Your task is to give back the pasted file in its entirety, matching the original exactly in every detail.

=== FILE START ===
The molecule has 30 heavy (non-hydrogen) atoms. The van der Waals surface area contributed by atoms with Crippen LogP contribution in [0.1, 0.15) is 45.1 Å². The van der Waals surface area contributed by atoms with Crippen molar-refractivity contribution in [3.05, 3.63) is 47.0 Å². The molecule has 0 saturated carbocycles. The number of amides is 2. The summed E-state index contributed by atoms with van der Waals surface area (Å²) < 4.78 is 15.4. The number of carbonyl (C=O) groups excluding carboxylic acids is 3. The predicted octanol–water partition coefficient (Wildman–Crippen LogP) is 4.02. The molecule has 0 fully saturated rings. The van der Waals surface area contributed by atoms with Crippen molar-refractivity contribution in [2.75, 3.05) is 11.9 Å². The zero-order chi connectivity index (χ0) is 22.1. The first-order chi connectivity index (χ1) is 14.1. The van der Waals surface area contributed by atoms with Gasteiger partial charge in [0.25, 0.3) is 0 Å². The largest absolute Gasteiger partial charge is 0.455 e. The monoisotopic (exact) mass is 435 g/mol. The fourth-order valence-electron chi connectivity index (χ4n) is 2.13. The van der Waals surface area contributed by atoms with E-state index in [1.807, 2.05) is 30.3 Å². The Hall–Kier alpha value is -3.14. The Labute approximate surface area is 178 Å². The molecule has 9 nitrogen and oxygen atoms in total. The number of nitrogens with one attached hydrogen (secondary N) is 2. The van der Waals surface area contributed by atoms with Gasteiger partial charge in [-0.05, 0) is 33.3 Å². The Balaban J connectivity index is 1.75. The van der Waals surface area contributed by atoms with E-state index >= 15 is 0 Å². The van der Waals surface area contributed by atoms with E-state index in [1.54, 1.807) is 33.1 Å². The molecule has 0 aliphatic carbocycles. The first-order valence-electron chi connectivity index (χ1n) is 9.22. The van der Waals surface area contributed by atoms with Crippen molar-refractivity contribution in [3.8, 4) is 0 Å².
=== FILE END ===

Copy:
The molecule has 30 heavy (non-hydrogen) atoms. The van der Waals surface area contributed by atoms with Crippen LogP contribution in [0.1, 0.15) is 45.1 Å². The van der Waals surface area contributed by atoms with Crippen molar-refractivity contribution in [3.05, 3.63) is 47.0 Å². The molecule has 0 saturated carbocycles. The number of amides is 2. The summed E-state index contributed by atoms with van der Waals surface area (Å²) < 4.78 is 15.4. The number of carbonyl (C=O) groups excluding carboxylic acids is 3. The predicted octanol–water partition coefficient (Wildman–Crippen LogP) is 4.02. The molecule has 0 fully saturated rings. The van der Waals surface area contributed by atoms with Crippen molar-refractivity contribution in [2.75, 3.05) is 11.9 Å². The zero-order chi connectivity index (χ0) is 22.1. The first-order chi connectivity index (χ1) is 14.1. The van der Waals surface area contributed by atoms with Gasteiger partial charge in [0.25, 0.3) is 0 Å². The largest absolute Gasteiger partial charge is 0.455 e. The monoisotopic (exact) mass is 435 g/mol. The fourth-order valence-electron chi connectivity index (χ4n) is 2.13. The van der Waals surface area contributed by atoms with E-state index in [1.807, 2.05) is 30.3 Å². The Hall–Kier alpha value is -3.14. The Labute approximate surface area is 178 Å². The molecule has 9 nitrogen and oxygen atoms in total. The number of nitrogens with one attached hydrogen (secondary N) is 2. The van der Waals surface area contributed by atoms with Gasteiger partial charge in [-0.05, 0) is 33.3 Å². The Balaban J connectivity index is 1.75. The van der Waals surface area contributed by atoms with E-state index >= 15 is 0 Å². The van der Waals surface area contributed by atoms with E-state index in [1.54, 1.807) is 33.1 Å². The molecule has 0 aliphatic carbocycles. The first-order valence-electron chi connectivity index (χ1n) is 9.22. The van der Waals surface area contributed by atoms with Crippen molar-refractivity contribution in [3.8, 4) is 0 Å².